While in competition with each other Gelding, Graham and Searl had very similar experiences in their business lives and their social or civic lives. Not surprisingly, they were all involved in the Horticultural Society of NSW – Gelding as secretary and Graham as treasurer – and the promotion of plant species introduced into the colony. They all operated stands in the Sydney Market buildings on the land now occupied by the Queen Victoria Building. In fact, Searl and Graham traded beside each other while Gelding was just across the passage (see illustration below).
The nurserymen had all bought land and then sold off portions of it as the suburban expansion increased and railway lines meant there was a demand for housing along the rail corridor. Just as today, people wished to live close to transport links and the Sydenham-Bankstown line meant Graham had good land to sell, as did Searl who was very close to the Petersham railway station. The Geldings were not close to the railway but the Canterbury Road was becoming a major roadway and John lobbied for the tramway to be extended from Marrickville to Dulwich Hill. As the expansion continued they all bought land further out; Searl in Ashfield, and Graham in Auburn.
The three men also got involved in their local councils. Frederick Searl served on the Petersham Council as an alderman, as did John Gelding. However, Gelding was on the council for 12 years and he spent two of those as mayor. Graham was on the Marrickville Council for over 20 years and was mayor for eight of them. Graham was invited to enter NSW politics on a number of occasions but always declined, and contented himself with other organisations instead.
The beginning of the 20th century was also the beginning of the end for the nurseries. Joseph Graham died in 1894 and his ‘Lilydale’ nursery land was sold off. John Gelding died in 1900 and the ‘Victoria Nursery’ land was also sold. Searl and Sons survived and was the official florist to the governor-general. Their King Street shop window became something of a Sydney institution until the 1930s when they went into liquidation.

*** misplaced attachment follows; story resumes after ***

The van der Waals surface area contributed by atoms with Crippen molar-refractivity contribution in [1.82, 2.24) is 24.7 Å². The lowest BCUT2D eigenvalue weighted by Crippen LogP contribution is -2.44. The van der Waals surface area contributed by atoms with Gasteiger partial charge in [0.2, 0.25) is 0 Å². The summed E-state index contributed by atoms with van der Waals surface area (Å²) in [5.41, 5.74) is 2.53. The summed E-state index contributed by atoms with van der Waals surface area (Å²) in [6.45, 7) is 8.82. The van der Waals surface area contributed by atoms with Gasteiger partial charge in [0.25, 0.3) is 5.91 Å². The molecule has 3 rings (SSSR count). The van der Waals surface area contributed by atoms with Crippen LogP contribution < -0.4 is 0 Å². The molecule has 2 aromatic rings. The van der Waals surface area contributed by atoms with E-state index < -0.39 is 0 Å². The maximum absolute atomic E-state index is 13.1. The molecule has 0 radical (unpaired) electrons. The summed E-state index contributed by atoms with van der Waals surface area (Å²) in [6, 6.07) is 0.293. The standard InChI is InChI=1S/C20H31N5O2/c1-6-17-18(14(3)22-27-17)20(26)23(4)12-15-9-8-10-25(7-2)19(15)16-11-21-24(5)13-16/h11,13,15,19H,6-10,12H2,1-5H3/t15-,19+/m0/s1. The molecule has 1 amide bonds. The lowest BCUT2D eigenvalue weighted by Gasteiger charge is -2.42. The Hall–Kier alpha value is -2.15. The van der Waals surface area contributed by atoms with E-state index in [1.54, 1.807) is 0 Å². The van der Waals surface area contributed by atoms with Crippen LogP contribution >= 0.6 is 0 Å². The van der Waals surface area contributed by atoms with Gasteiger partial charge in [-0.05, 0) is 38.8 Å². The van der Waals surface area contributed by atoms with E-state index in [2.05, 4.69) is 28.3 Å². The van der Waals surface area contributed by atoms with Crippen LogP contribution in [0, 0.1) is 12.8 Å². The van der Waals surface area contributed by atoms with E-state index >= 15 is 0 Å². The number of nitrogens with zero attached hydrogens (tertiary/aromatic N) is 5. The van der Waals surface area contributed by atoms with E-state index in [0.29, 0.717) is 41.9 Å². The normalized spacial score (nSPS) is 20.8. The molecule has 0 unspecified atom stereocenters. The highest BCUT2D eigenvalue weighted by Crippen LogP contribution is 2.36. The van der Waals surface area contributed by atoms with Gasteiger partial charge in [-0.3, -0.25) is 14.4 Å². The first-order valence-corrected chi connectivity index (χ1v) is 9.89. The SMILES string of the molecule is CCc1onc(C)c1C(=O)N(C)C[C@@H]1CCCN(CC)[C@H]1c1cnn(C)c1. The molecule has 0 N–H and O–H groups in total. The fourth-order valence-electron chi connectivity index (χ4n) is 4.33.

Today there is little evidence of the nurseries and the families that ran them. They are all long gone and street names are all that remain in the area to remind us of this period of our history.
The Geldings do have the two houses on old Canterbury Road to go with the Gelding Street and Gelding Lane behind them. The Searls have a street name in the area their nursery stood and Graham has a street named for him and one for his nursery, ‘Lilydale’.
But there is one thing that remains as a living reminder of this past, and that thing is a jacaranda tree.
This tree is on Gelding Street, land that was once part of the Gelding nursery estate. It is believed to be at least 110 years old. Jacarandas are thought to live for about 200 years when well tended, and the owners of this property are very protective of their tree, so it is in very good health.
This jacaranda is unique in a number of ways. It has a dual trunk, which is unusual, and as you can see from the photo above it has an almost horizontal branch coming from low down on the trunk.
It is almost as old as the nation of Australia. A reminder of the time when our area was an agricultural hub, both feeding Sydney and providing flowers and trees for Sydney to decorate itself.
The tree is destined to die at some point in the future but until then long may she reign.
See a fascinating memoir by John Gelding’s son Alfred at https://reflectivegardener.blogspot.com/2012/08/the-reminiscences-of-alfred-gelding.html
And an excellent history of the Gelding’s Victoria Nursery by the reflective gardener, Silas Clifford-Smith, in Marrickville Heritage Society’s journal ‘Heritage’ No. 12, 2004 and at https://reflectivegardener.blogspot.com/2012/08/geldings-victoria-nursery.html